We recently hosted prolific biotech writer Luke Timmerman for a lunch discussion while he was in town to run the Boston Marathon (congrats on a great finishing time!). Luke Timmerman is an award-winning journalist who has been covering the biotech industry for more than ten years. He has written for Xconomy, Forbes, Bloomberg News, and has recently founded his own independent subscription journalism site, Timmerman Report. He has also been hard at work on his book, a biography of Lee Hood that will be published later this year.
As the first in a series of small-group lunch events, we invited Luke to tell us about his new publication, give advice on the interface between academia and the biotechnology industry, and speak about his thoughts on the industry at large. Going forward, the Biotech Group intends to use these lunch Q&A sessions to bring together thought leaders from venture capital, industry, startups, and academia. If you have any suggestions for subjects, speakers, or sponsorship, contact us at email@example.com!
Luke held a lively discussion,on the opportunities and exciting new career paths that are growing with the recent surge in biotech, as well as where he thinks the field is going and what we can do as trainees to keep up. We’ve distilled some of his thoughts and advice to students below. For his take on things, check out his recent post on the pipeline for training and development of biomedical scientists.
Take an active role in the biotech ecosystem
For trainees, the intense focus on research can easily create tunnel vision, but don’t forget to look outward! Luke recommends tools like Twitter, Xconomy, the Fierce Network, and of course, Timmerman Report, as sources for fresh developments in the biotech world. Taking the time to learn who the players are and what they’re up to can be extremely rewarding for relatively little effort.
Value the Boston community
The density at which everything is packed into Cambridge, Boston, and the surrounding communities produces great network effects, which Luke has touched on in a recent article. Take advantage of the potential for chance meetings with healthcare consultants in a coffee shop, or finding potential collaborators on the T.
Luke also brought up a potentially negative consequence of this dense ecosystem: in such a fast-paced and exciting environment, it can be tempting to just go with the crowd. In the biotech industry, you have to be in the hub because of the complexity, but you still need to guard your quiet time to really formulate your ideas. Preventing groupthink is important, particularly in a field where innovation is the lifeblood of any company.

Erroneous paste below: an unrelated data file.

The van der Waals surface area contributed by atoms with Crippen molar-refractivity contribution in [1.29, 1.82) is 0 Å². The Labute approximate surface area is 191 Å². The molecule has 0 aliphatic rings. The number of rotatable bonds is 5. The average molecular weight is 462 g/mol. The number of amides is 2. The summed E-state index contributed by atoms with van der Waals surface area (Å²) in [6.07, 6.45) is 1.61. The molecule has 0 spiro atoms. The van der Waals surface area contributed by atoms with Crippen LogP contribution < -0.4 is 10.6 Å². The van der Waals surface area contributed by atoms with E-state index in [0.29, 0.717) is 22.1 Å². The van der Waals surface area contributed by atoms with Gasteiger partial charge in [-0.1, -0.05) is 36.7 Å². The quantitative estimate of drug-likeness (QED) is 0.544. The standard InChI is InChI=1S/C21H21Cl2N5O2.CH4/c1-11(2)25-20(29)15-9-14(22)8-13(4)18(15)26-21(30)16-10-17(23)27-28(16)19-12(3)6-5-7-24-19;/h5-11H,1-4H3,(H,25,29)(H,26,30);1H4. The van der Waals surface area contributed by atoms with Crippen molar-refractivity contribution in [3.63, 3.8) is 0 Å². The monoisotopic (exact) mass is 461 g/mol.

Expect innovation to stay mostly at small companies
According to Luke, the growing reliance of established industry players on outsourcing innovation is a trend that’s here to stay. The drivers of growth will be lots of little companies that will never become household names. Pharmaceutical companies are realizing that their internal R&D operations have not performed adequately. Industry will certainly retain scientific expertise in-house, but this will be more in business development roles than in actual research. They will be evaluating the science and will understand it, but won’t be putting in time at the bench themselves. Luke forecasts that Pharma will continue downsizing R&D with more investments in late-stage development and marketing.
This further underscores the importance of building useful non-technical skills whenever possible. Layoffs in industry have forced a lot of very talented, experienced into the market, so competing as a younger individual without experience can be more difficult.
Look for growth in non-academic career paths in the life sciences
As the biotech industry grows, execution skills like manufacturing, sales, marketing, and communications will be increasingly important and, in a lot of ways, are currently undervalued. As mentioned, pharma will likely make more investments in late-stage development and marketing as they continue to in-license many drug candidates over developing them in house. It’s important to note these roles aren’t restricted to “business” people; understanding the science is still enormously valuable in these positions, and students should look to use their skills in these areas as well. Luke advocated a strategy similar to Google’s 20% time: take some time to learn about interesting jobs outside the lab – manufacturing, sales, law, communications will all continue to grow with biotech.
Thanks to Luke Timmerman for a successful and enlightening discussion and to the Martin Trust Center for Entrepreneurship for funding! Sign up for our mailing list for updates on future events. Also check out Luke’s new publication, Timmerman Report and, later this year, his biography of biotech legend Lee Hood!